• Point O'Woods Golf & Country Club - Benton Harbor

WineriesEdit

CommunitiesEdit

 
U.S. Census data map showing local municipal boundaries within Berrien County. Shaded areas represent incorporated cities.

CitiesEdit

VillagesEdit

Charter townshipsEdit

Civil townshipsEdit

Census-designated placesEdit

Other unincorporated communitiesEdit

Indian reservationEdit

 
The Pokagon reservation with underlying local municipal boundaries

See alsoEdit

ReferencesEdit

  1. ^ a b "Bibliography on Berrien County". Clarke Historical Library, Central Michigan University. Archived from the original on March 13, 2012. Retrieved January 19, 2013.
  2. ^ a b "State & County QuickFacts". US Census Bureau. Retrieved September 15, 2021.
  3. ^ "Find a County". National Association of Counties. Archived from the original on May 31, 2011. Retrieved June 7, 2011.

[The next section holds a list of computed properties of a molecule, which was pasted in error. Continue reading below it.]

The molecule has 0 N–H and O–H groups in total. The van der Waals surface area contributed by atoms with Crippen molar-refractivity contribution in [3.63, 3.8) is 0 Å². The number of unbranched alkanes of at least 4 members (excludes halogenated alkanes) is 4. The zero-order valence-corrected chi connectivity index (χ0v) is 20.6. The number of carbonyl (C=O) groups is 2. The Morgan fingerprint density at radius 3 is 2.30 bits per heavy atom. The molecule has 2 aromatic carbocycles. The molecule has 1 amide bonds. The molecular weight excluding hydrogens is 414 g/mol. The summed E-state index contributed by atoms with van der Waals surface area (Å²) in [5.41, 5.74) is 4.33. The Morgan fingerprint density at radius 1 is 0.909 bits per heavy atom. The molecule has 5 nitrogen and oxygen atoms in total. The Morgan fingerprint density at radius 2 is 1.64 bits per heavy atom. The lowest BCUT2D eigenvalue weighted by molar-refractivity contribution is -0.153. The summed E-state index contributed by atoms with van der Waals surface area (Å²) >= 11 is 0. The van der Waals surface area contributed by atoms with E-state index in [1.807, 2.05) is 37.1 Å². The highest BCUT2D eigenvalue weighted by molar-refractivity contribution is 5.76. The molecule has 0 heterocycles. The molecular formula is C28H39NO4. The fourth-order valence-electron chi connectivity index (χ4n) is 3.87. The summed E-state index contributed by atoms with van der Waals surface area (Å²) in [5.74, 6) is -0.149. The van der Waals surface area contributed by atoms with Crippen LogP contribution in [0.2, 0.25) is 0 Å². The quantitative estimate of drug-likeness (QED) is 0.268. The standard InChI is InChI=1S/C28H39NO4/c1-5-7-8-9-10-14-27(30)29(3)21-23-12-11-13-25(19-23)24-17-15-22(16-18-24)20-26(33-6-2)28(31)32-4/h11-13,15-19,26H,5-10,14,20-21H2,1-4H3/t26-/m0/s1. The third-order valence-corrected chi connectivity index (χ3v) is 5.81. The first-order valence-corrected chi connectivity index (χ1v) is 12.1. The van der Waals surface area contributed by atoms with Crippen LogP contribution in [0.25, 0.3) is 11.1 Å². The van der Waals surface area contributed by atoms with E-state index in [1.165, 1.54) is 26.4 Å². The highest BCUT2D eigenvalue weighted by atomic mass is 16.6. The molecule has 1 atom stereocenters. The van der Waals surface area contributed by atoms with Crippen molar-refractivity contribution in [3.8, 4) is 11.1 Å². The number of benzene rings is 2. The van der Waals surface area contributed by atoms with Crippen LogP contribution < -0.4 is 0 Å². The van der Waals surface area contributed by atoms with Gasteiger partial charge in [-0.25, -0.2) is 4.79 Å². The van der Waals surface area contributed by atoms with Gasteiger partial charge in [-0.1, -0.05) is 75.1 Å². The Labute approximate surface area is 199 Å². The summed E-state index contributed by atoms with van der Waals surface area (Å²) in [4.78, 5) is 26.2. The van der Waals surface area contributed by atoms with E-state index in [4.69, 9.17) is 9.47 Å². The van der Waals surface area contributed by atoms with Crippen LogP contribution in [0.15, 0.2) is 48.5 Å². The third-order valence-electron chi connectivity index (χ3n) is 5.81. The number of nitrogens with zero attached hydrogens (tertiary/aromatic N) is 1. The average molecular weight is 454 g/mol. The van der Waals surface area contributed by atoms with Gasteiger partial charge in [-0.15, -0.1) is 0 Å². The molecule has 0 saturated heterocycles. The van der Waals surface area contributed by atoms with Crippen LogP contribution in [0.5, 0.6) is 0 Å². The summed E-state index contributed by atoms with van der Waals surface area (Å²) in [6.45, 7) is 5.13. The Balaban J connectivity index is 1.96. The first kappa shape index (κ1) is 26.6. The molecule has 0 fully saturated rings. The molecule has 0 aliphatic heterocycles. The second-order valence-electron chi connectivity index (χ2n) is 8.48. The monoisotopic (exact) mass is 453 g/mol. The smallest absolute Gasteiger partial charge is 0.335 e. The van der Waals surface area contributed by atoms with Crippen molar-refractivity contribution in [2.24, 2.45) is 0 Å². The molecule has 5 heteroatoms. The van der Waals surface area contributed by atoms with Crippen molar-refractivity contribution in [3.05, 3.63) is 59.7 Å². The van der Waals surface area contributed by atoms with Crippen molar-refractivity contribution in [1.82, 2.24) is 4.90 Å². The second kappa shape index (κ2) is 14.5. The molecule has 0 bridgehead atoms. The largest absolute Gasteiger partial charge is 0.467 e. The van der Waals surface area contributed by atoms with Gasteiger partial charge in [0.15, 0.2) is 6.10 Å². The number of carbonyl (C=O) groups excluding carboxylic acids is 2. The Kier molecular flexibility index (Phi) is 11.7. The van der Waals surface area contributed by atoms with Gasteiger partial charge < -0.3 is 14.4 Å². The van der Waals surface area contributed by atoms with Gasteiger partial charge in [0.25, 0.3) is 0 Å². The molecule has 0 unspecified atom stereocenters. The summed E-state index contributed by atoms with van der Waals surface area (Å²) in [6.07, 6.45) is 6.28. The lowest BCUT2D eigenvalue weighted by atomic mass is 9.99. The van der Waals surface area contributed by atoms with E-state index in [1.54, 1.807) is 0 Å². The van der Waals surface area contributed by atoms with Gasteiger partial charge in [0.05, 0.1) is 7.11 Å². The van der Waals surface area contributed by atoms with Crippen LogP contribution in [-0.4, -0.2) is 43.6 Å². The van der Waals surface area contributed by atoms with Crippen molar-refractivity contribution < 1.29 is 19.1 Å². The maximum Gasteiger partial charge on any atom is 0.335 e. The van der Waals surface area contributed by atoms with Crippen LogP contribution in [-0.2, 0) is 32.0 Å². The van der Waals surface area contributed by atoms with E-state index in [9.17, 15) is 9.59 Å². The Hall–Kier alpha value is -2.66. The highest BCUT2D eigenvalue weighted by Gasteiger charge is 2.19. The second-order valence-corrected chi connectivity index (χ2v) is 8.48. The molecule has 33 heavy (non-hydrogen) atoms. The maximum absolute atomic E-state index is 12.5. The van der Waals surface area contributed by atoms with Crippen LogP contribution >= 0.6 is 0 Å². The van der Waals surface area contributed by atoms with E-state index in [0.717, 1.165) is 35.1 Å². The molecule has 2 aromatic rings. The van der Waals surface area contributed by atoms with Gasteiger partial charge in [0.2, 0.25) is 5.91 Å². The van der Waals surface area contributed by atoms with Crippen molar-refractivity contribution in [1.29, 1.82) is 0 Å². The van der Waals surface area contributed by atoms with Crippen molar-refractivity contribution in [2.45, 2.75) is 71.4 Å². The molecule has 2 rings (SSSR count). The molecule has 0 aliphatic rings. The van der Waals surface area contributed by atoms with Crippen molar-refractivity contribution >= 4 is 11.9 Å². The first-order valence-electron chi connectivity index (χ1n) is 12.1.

4. ^ "The History of Berrien County, Michigan". Southwest Michigan Business & Tourism Directory. Archived from the original on October 6, 2014. Retrieved October 2, 2014.
  5. ^ Coolidge, Orville W. (1906). A Twentieth Century History of Berrien County Michigan, pp. 19-20. The Lewis Publishing Company.
  6. ^ ”Rev. Isaac McCoy” "Archived copy". Archived from the original on November 20, 2010. Retrieved February 27, 2011.{{cite web}}: CS1 maint: archived copy as title (link), accessed February 19, 2011
  7. ^ Coolidge (1906), p. 24.
  8. ^ De Zutter, Hank; Little De Zutter, Pamela (October 6, 1988). "Invasion of the FIPs: boom time in southwestern Michigan". Chicago Reader. Retrieved September 21, 2019.
  9. ^ Jones, Al (April 6, 2013). "Report: The Wall Street Journal calls the Southwest Michigan shoreline the Hamptons of the Midwest". mlive. Retrieved September 21, 2019.